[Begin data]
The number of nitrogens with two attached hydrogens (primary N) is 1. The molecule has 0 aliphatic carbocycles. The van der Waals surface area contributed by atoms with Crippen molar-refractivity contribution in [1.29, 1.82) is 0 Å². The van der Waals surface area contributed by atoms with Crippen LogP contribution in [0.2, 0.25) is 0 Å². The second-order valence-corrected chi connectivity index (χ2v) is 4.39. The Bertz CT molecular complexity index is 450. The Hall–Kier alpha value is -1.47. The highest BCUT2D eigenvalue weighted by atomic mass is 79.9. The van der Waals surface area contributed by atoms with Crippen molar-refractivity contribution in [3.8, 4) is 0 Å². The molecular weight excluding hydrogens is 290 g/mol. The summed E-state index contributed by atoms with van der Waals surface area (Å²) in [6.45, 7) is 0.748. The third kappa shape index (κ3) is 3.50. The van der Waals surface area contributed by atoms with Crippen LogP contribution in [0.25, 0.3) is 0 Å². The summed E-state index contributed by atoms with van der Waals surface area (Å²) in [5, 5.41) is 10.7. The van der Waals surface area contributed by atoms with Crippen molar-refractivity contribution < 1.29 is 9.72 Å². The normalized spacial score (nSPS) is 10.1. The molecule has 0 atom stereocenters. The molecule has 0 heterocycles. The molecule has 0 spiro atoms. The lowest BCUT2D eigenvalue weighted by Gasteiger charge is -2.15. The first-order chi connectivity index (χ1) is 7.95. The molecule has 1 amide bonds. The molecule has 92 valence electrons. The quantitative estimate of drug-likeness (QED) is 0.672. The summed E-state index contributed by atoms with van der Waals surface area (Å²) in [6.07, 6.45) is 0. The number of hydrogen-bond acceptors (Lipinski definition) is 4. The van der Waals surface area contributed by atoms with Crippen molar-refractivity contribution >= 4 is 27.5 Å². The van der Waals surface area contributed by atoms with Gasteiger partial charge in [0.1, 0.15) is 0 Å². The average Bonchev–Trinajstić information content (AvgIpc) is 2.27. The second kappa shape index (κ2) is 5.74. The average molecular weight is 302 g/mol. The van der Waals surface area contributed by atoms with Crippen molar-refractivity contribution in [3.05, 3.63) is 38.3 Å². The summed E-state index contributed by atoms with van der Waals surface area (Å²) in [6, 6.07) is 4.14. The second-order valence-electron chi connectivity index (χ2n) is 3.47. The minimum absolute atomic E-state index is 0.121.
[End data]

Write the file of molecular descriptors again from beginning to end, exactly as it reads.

The number of nitrogens with two attached hydrogens (primary N) is 1. The molecule has 0 aliphatic carbocycles. The van der Waals surface area contributed by atoms with Crippen molar-refractivity contribution in [1.29, 1.82) is 0 Å². The van der Waals surface area contributed by atoms with Crippen LogP contribution in [0.2, 0.25) is 0 Å². The second-order valence-corrected chi connectivity index (χ2v) is 4.39. The Bertz CT molecular complexity index is 450. The Hall–Kier alpha value is -1.47. The highest BCUT2D eigenvalue weighted by atomic mass is 79.9. The van der Waals surface area contributed by atoms with Crippen molar-refractivity contribution in [3.8, 4) is 0 Å². The molecular weight excluding hydrogens is 290 g/mol. The summed E-state index contributed by atoms with van der Waals surface area (Å²) in [6.45, 7) is 0.748. The third kappa shape index (κ3) is 3.50. The van der Waals surface area contributed by atoms with Crippen LogP contribution in [0.25, 0.3) is 0 Å². The summed E-state index contributed by atoms with van der Waals surface area (Å²) in [5, 5.41) is 10.7. The van der Waals surface area contributed by atoms with Crippen molar-refractivity contribution < 1.29 is 9.72 Å². The normalized spacial score (nSPS) is 10.1. The molecule has 0 atom stereocenters. The molecule has 0 heterocycles. The molecule has 0 spiro atoms. The lowest BCUT2D eigenvalue weighted by Gasteiger charge is -2.15. The first-order chi connectivity index (χ1) is 7.95. The molecule has 1 amide bonds. The molecule has 92 valence electrons. The quantitative estimate of drug-likeness (QED) is 0.672. The summed E-state index contributed by atoms with van der Waals surface area (Å²) in [6.07, 6.45) is 0. The number of hydrogen-bond acceptors (Lipinski definition) is 4. The van der Waals surface area contributed by atoms with Crippen molar-refractivity contribution >= 4 is 27.5 Å². The van der Waals surface area contributed by atoms with Gasteiger partial charge in [0.1, 0.15) is 0 Å². The average Bonchev–Trinajstić information content (AvgIpc) is 2.27. The second kappa shape index (κ2) is 5.74. The average molecular weight is 302 g/mol. The van der Waals surface area contributed by atoms with Crippen molar-refractivity contribution in [3.05, 3.63) is 38.3 Å². The summed E-state index contributed by atoms with van der Waals surface area (Å²) in [6, 6.07) is 4.14. The second-order valence-electron chi connectivity index (χ2n) is 3.47. The minimum absolute atomic E-state index is 0.121.